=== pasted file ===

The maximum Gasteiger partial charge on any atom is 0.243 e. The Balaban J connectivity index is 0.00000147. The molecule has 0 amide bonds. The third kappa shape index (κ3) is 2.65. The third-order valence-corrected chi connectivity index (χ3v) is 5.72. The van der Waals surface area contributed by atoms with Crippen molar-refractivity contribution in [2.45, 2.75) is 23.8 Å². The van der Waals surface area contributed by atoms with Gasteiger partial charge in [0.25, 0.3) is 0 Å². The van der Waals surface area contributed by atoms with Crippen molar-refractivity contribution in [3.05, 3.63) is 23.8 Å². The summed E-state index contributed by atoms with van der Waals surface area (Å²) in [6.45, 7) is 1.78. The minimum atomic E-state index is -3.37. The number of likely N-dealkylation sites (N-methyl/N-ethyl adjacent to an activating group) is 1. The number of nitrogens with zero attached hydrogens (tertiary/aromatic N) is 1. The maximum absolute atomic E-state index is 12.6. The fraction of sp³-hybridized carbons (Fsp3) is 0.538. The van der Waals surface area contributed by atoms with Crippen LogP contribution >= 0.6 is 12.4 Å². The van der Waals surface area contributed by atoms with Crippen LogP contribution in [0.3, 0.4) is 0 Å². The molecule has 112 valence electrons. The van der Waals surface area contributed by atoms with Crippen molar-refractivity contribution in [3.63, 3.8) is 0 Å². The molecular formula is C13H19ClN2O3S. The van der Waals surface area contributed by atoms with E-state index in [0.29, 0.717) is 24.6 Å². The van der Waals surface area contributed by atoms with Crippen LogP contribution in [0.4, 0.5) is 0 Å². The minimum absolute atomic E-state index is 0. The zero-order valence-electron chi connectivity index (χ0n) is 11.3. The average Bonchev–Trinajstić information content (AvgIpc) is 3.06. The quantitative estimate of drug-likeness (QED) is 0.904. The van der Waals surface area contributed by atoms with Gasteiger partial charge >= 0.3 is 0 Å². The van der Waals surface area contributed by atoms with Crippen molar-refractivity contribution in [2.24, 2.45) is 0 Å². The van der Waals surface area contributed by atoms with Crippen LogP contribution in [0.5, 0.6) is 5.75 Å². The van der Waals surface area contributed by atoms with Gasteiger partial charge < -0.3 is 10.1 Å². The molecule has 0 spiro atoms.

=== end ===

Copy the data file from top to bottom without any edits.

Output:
The maximum Gasteiger partial charge on any atom is 0.243 e. The Balaban J connectivity index is 0.00000147. The molecule has 0 amide bonds. The third kappa shape index (κ3) is 2.65. The third-order valence-corrected chi connectivity index (χ3v) is 5.72. The van der Waals surface area contributed by atoms with Crippen molar-refractivity contribution in [2.45, 2.75) is 23.8 Å². The van der Waals surface area contributed by atoms with Gasteiger partial charge in [0.25, 0.3) is 0 Å². The van der Waals surface area contributed by atoms with Crippen molar-refractivity contribution in [3.05, 3.63) is 23.8 Å². The summed E-state index contributed by atoms with van der Waals surface area (Å²) in [6.45, 7) is 1.78. The minimum atomic E-state index is -3.37. The number of likely N-dealkylation sites (N-methyl/N-ethyl adjacent to an activating group) is 1. The number of nitrogens with zero attached hydrogens (tertiary/aromatic N) is 1. The maximum absolute atomic E-state index is 12.6. The fraction of sp³-hybridized carbons (Fsp3) is 0.538. The van der Waals surface area contributed by atoms with Crippen LogP contribution >= 0.6 is 12.4 Å². The van der Waals surface area contributed by atoms with Crippen LogP contribution in [0.3, 0.4) is 0 Å². The molecule has 112 valence electrons. The van der Waals surface area contributed by atoms with Crippen molar-refractivity contribution in [3.63, 3.8) is 0 Å². The molecular formula is C13H19ClN2O3S. The van der Waals surface area contributed by atoms with E-state index in [0.29, 0.717) is 24.6 Å². The van der Waals surface area contributed by atoms with Crippen LogP contribution in [0.4, 0.5) is 0 Å². The minimum absolute atomic E-state index is 0. The zero-order valence-electron chi connectivity index (χ0n) is 11.3. The average Bonchev–Trinajstić information content (AvgIpc) is 3.06. The quantitative estimate of drug-likeness (QED) is 0.904. The van der Waals surface area contributed by atoms with Gasteiger partial charge >= 0.3 is 0 Å². The van der Waals surface area contributed by atoms with Crippen molar-refractivity contribution in [2.24, 2.45) is 0 Å². The van der Waals surface area contributed by atoms with Crippen LogP contribution in [0.5, 0.6) is 5.75 Å². The van der Waals surface area contributed by atoms with Gasteiger partial charge < -0.3 is 10.1 Å². The molecule has 0 spiro atoms.